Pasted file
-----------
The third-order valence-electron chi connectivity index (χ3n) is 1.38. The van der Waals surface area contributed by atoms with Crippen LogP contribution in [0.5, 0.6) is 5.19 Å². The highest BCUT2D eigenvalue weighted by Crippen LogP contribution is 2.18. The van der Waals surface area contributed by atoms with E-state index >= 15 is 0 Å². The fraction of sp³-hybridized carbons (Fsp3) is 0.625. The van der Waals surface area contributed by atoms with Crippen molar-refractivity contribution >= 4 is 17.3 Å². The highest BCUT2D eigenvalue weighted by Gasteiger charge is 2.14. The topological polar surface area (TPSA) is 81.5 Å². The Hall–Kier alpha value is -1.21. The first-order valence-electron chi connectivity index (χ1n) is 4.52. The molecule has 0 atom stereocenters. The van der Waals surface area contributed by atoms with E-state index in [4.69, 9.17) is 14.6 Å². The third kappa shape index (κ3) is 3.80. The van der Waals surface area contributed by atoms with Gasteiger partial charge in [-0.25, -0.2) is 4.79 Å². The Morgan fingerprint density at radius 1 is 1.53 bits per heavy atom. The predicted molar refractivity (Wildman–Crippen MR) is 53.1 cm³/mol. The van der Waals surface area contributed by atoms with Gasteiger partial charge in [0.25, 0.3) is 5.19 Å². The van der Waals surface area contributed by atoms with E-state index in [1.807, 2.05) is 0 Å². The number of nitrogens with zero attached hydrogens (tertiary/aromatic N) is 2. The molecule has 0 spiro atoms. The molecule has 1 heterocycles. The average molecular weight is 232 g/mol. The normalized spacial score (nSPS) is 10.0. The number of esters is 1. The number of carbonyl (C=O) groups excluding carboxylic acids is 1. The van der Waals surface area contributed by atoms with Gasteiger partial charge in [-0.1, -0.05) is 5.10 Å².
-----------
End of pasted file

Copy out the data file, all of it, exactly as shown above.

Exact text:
The third-order valence-electron chi connectivity index (χ3n) is 1.38. The van der Waals surface area contributed by atoms with Crippen LogP contribution in [0.5, 0.6) is 5.19 Å². The highest BCUT2D eigenvalue weighted by Crippen LogP contribution is 2.18. The van der Waals surface area contributed by atoms with E-state index >= 15 is 0 Å². The fraction of sp³-hybridized carbons (Fsp3) is 0.625. The van der Waals surface area contributed by atoms with Crippen molar-refractivity contribution >= 4 is 17.3 Å². The highest BCUT2D eigenvalue weighted by Gasteiger charge is 2.14. The topological polar surface area (TPSA) is 81.5 Å². The Hall–Kier alpha value is -1.21. The first-order valence-electron chi connectivity index (χ1n) is 4.52. The molecule has 0 atom stereocenters. The van der Waals surface area contributed by atoms with E-state index in [4.69, 9.17) is 14.6 Å². The third kappa shape index (κ3) is 3.80. The van der Waals surface area contributed by atoms with Gasteiger partial charge in [-0.25, -0.2) is 4.79 Å². The Morgan fingerprint density at radius 1 is 1.53 bits per heavy atom. The predicted molar refractivity (Wildman–Crippen MR) is 53.1 cm³/mol. The van der Waals surface area contributed by atoms with Gasteiger partial charge in [0.25, 0.3) is 5.19 Å². The van der Waals surface area contributed by atoms with E-state index in [1.807, 2.05) is 0 Å². The number of nitrogens with zero attached hydrogens (tertiary/aromatic N) is 2. The molecule has 0 spiro atoms. The molecule has 1 heterocycles. The average molecular weight is 232 g/mol. The normalized spacial score (nSPS) is 10.0. The number of esters is 1. The number of carbonyl (C=O) groups excluding carboxylic acids is 1. The van der Waals surface area contributed by atoms with Gasteiger partial charge in [-0.1, -0.05) is 5.10 Å².